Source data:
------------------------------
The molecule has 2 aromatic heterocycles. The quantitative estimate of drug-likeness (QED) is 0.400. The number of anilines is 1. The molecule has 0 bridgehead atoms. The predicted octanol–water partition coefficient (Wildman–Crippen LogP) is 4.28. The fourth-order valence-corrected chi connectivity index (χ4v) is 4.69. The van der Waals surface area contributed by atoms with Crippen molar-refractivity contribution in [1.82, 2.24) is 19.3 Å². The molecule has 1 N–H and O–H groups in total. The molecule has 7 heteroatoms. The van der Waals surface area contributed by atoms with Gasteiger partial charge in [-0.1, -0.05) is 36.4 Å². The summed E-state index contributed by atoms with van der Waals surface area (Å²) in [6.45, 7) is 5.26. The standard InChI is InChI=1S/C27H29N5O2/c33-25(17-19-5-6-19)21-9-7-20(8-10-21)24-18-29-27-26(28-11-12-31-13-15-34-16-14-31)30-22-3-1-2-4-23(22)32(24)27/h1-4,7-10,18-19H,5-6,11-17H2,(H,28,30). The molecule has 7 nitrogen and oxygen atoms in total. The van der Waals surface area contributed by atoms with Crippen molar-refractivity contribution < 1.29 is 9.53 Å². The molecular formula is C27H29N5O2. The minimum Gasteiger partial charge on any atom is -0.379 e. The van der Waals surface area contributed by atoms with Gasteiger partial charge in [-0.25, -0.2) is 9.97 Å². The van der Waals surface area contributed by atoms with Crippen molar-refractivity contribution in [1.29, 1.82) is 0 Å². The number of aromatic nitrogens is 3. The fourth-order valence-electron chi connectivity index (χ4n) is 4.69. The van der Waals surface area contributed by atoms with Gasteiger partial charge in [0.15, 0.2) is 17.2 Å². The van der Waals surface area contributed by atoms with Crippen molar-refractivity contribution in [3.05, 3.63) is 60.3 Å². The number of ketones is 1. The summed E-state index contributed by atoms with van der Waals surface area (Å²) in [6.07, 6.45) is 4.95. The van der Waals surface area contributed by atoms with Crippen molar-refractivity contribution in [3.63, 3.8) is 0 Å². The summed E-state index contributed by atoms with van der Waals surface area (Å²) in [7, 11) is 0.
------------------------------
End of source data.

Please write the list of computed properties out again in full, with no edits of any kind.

The molecule has 2 aromatic heterocycles. The quantitative estimate of drug-likeness (QED) is 0.400. The number of anilines is 1. The molecule has 0 bridgehead atoms. The predicted octanol–water partition coefficient (Wildman–Crippen LogP) is 4.28. The fourth-order valence-corrected chi connectivity index (χ4v) is 4.69. The van der Waals surface area contributed by atoms with Crippen molar-refractivity contribution in [1.82, 2.24) is 19.3 Å². The molecule has 1 N–H and O–H groups in total. The molecule has 7 heteroatoms. The van der Waals surface area contributed by atoms with Gasteiger partial charge in [-0.1, -0.05) is 36.4 Å². The summed E-state index contributed by atoms with van der Waals surface area (Å²) in [6.45, 7) is 5.26. The standard InChI is InChI=1S/C27H29N5O2/c33-25(17-19-5-6-19)21-9-7-20(8-10-21)24-18-29-27-26(28-11-12-31-13-15-34-16-14-31)30-22-3-1-2-4-23(22)32(24)27/h1-4,7-10,18-19H,5-6,11-17H2,(H,28,30). The molecule has 7 nitrogen and oxygen atoms in total. The van der Waals surface area contributed by atoms with Crippen molar-refractivity contribution < 1.29 is 9.53 Å². The molecular formula is C27H29N5O2. The minimum Gasteiger partial charge on any atom is -0.379 e. The van der Waals surface area contributed by atoms with Gasteiger partial charge in [-0.25, -0.2) is 9.97 Å². The van der Waals surface area contributed by atoms with Crippen molar-refractivity contribution in [1.29, 1.82) is 0 Å². The number of aromatic nitrogens is 3. The fourth-order valence-electron chi connectivity index (χ4n) is 4.69. The van der Waals surface area contributed by atoms with Gasteiger partial charge in [0.15, 0.2) is 17.2 Å². The van der Waals surface area contributed by atoms with Crippen molar-refractivity contribution in [3.05, 3.63) is 60.3 Å². The number of ketones is 1. The summed E-state index contributed by atoms with van der Waals surface area (Å²) in [6.07, 6.45) is 4.95. The van der Waals surface area contributed by atoms with Crippen molar-refractivity contribution in [3.63, 3.8) is 0 Å². The summed E-state index contributed by atoms with van der Waals surface area (Å²) in [7, 11) is 0.